Agostini v. Felton (1997)
A federal district court and Court of Appeals ruled against New York City, stating that the city could not have public school teachers provide supplemental instruction to disadvantaged students at religious schools during regular school hours. The city then sought Supreme Court review.
In a 5-4 decision, the Supreme Court ruled that a federally-funded program can give supplemental remedial education to disadvantaged children in sectarian schools without violating the Establishment Clause.
Justice Sandra Day O'Connor wrote for the majority. Justice O'Connor concluded that the program “does not run afoul of any of three primary criteria we currently use to evaluate whether government aid has the effect of advancing religion: it does not result in governmental indoctrination; define its recipients by reference to religion; or create an excessive entanglement. We therefore hold that a federally funded program providing supplemental, remedial instruction to disadvantaged children on a neutral basis is not invalid under the Establishment Clause when such instruction is given on the premises of sectarian schools by government employees pursuant to a program containing safeguards such as those present here.”
Justice David Souter argued in dissent that the Court was improperly departing from precedents established in other cases. Previous decisions found that similar programs violated the Establishment Clause for three reasons: a program might use State-paid teachers and public funds for religious education purposes; it might give the impression of State-supported religion; and it might subsidize religious education by freeing up money that would have been spent on secular classes.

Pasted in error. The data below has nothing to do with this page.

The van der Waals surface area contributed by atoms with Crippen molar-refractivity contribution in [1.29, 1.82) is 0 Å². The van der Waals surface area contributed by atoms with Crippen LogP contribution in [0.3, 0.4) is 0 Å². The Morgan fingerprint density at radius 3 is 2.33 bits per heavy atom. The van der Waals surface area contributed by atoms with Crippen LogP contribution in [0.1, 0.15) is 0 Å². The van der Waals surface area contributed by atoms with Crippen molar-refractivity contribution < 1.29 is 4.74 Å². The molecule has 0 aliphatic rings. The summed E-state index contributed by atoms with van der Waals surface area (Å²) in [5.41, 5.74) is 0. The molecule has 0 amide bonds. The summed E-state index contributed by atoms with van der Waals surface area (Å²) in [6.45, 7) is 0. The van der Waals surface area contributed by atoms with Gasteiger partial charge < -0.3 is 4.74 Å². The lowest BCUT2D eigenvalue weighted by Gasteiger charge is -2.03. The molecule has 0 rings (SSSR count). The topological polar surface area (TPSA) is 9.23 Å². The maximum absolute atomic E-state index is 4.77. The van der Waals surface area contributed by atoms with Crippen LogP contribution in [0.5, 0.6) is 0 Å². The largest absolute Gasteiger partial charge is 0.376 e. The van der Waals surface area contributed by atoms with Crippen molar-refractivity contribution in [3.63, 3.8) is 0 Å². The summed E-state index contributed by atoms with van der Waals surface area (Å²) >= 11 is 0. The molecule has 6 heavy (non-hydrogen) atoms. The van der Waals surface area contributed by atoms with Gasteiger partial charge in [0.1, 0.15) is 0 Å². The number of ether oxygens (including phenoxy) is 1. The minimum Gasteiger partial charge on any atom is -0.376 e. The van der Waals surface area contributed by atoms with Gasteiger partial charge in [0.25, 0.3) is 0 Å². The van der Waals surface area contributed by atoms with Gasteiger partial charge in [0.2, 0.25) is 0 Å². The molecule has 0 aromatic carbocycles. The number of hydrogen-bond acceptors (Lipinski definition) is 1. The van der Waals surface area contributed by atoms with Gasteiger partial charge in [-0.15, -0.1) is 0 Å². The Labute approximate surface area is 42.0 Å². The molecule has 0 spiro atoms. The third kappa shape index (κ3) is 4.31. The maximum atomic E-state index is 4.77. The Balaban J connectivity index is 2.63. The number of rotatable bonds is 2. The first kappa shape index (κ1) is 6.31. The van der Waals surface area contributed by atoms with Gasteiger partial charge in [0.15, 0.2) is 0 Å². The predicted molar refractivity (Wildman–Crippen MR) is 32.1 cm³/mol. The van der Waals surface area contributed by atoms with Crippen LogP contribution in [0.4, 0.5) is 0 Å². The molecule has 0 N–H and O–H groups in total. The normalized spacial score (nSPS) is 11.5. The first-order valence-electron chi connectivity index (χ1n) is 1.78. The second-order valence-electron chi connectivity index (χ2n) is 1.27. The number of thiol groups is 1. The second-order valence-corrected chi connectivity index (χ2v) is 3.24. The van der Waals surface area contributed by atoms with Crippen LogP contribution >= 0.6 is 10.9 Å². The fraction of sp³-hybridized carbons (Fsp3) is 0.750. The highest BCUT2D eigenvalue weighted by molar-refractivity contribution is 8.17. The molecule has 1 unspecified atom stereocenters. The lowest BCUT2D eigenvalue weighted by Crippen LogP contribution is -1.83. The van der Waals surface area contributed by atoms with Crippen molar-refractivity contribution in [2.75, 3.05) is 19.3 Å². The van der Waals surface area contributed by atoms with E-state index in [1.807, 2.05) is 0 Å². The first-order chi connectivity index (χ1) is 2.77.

Although the Court has traditionally interpreted the First Amendment to require a distinct separation between government and religion, the Court has also been sympathetic to government attempts to provide academic assistance to all students regardless of where they attend school. This tension has resulted in some significant developments—some might say inconsistencies—in case law.
Agostini was unusual in that the Supreme Court reviewed—and overturned—its own decision made in a 1985 case, Aguilar v. Felton. The Court agreed to rehear the case based on the petitioners' argument that the composition of the Court had changed; furthermore, the effects of the first ruling had imposed a huge financial burden on the school district. The earlier Aguilar decision had held that supplemental instruction by public school teachers during regular school hours violated the Establishment Clause. Justice Souter relied on this decision in framing his dissent for Agostini.
Federal and State governments have continued to look for ways to support non-religious education in parochial schools without violating the First Amendment. The Education Consolidation and Improvement Act of 1981 provided federal funds to local educational agencies for the purchase of computers and other educational equipment to be lent to public and private schools for “secular, neutral, and nonideological programs.” In Mitchell v. Helms, decided in 2000, the Supreme Court ruled that this type of direct but neutral aid is constitutional.
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